OMG, Limyaael!

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PLEASE, Just tell us you are alive, one little sentence 'I am alive' you can even cut and paste that one, just please...
From:(Anonymous)
Date:October 29th, 2009 12:04 pm (UTC)
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Does anyone else still check regularly for updates?
From:[info]folkvangr
Date:November 4th, 2009 09:56 am (UTC)

Friending

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Hi, I recently found your fictionpress stories and your rants and would love to see more. Is there any possibility you could friend me?
Also, what happened to the first Orlath trilogy? I never got a chance to read it :[
From:(Anonymous)
Date:November 5th, 2009 10:55 am (UTC)
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What does it say about me - or maybe Limyaael's writing - that I'm still checking this journal every now and then despite no updates for over a year?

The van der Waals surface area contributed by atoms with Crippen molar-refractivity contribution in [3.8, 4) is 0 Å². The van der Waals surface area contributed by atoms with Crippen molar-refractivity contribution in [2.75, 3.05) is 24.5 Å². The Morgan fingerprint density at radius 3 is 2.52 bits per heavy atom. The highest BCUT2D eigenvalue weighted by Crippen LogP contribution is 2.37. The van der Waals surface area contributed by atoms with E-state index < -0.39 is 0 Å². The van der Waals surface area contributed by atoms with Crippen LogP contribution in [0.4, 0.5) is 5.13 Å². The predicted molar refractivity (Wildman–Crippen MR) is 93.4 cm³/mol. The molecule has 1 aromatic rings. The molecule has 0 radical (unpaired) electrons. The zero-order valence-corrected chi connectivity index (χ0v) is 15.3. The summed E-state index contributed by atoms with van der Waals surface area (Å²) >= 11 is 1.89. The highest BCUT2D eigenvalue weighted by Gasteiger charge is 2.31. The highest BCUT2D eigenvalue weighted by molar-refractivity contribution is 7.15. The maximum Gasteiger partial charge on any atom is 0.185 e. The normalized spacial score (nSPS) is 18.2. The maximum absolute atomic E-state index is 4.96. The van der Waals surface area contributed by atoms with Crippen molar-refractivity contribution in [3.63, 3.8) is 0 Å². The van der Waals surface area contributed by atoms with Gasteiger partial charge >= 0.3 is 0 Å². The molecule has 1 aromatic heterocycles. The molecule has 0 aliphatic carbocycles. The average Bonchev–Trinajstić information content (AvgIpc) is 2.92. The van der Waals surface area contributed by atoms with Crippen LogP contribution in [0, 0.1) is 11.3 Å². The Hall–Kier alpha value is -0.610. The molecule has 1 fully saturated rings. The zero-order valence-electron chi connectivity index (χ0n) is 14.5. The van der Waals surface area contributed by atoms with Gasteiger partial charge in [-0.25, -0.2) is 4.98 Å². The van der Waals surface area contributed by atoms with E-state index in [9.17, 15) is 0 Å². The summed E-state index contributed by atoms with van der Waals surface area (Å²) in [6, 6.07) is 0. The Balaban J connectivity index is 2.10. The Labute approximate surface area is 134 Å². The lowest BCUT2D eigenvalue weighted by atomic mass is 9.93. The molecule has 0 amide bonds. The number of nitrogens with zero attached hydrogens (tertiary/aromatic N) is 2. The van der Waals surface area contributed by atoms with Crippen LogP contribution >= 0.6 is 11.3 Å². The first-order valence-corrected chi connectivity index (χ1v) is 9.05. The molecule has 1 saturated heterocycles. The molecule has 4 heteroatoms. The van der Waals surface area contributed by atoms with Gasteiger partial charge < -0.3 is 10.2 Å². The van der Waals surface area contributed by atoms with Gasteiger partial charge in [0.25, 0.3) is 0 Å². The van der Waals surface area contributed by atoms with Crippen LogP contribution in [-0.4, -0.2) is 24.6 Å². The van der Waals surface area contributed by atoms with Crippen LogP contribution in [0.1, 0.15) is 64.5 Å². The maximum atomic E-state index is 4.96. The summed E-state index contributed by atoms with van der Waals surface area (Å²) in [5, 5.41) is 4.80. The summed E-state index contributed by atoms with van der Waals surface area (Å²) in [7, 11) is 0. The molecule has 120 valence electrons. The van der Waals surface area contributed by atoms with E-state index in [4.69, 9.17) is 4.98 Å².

My writing abilities would not be where they are today had I not encountered her rants several years ago. They never explained "show, don't tell" in high school English. They never told us that using "said" is better than more elaborate speaking verbs 90% of the time. They never warned us against purple prose and infodumps (oh God, infodumps make me physically cringe now, and not just with books). Today these are all things I notice instinctively as signs of amateurish writing, but had they not been pointed out to me, I wonder if I ever would have figured it out. If by some miracle I become a published author one day, Limyaael is getting a shout-out in my acknowledgments. Her common sense, practical, snarky approach to writing never fails to educate me.

Eh, just had to get that off my chest. Even if she never comes back, I'll keep checking every few months. Teachers this good are hard to come by, and hard to let go of. :(

/stalker-ish fangirling